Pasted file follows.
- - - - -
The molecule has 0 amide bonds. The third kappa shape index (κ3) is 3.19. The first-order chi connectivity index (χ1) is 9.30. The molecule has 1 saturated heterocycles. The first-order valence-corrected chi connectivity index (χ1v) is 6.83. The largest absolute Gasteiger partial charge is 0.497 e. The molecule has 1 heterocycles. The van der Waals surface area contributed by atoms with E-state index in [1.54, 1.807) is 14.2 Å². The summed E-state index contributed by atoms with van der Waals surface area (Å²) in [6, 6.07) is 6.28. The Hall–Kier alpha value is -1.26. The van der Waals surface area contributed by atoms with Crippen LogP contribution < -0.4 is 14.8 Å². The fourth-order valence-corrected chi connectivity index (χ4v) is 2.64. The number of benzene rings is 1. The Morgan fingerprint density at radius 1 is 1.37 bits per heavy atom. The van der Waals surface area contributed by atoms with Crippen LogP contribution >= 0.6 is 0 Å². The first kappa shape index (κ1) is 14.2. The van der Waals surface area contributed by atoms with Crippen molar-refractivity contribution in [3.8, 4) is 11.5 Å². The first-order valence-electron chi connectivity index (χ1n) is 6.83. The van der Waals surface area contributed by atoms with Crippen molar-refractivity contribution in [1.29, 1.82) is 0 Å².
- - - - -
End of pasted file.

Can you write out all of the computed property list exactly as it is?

The molecule has 0 amide bonds. The third kappa shape index (κ3) is 3.19. The first-order chi connectivity index (χ1) is 9.30. The molecule has 1 saturated heterocycles. The first-order valence-corrected chi connectivity index (χ1v) is 6.83. The largest absolute Gasteiger partial charge is 0.497 e. The molecule has 1 heterocycles. The van der Waals surface area contributed by atoms with E-state index in [1.54, 1.807) is 14.2 Å². The summed E-state index contributed by atoms with van der Waals surface area (Å²) in [6, 6.07) is 6.28. The Hall–Kier alpha value is -1.26. The van der Waals surface area contributed by atoms with Crippen LogP contribution < -0.4 is 14.8 Å². The fourth-order valence-corrected chi connectivity index (χ4v) is 2.64. The number of benzene rings is 1. The Morgan fingerprint density at radius 1 is 1.37 bits per heavy atom. The van der Waals surface area contributed by atoms with Crippen LogP contribution >= 0.6 is 0 Å². The first kappa shape index (κ1) is 14.2. The van der Waals surface area contributed by atoms with Crippen molar-refractivity contribution in [3.8, 4) is 11.5 Å². The first-order valence-electron chi connectivity index (χ1n) is 6.83. The van der Waals surface area contributed by atoms with Crippen molar-refractivity contribution in [1.29, 1.82) is 0 Å².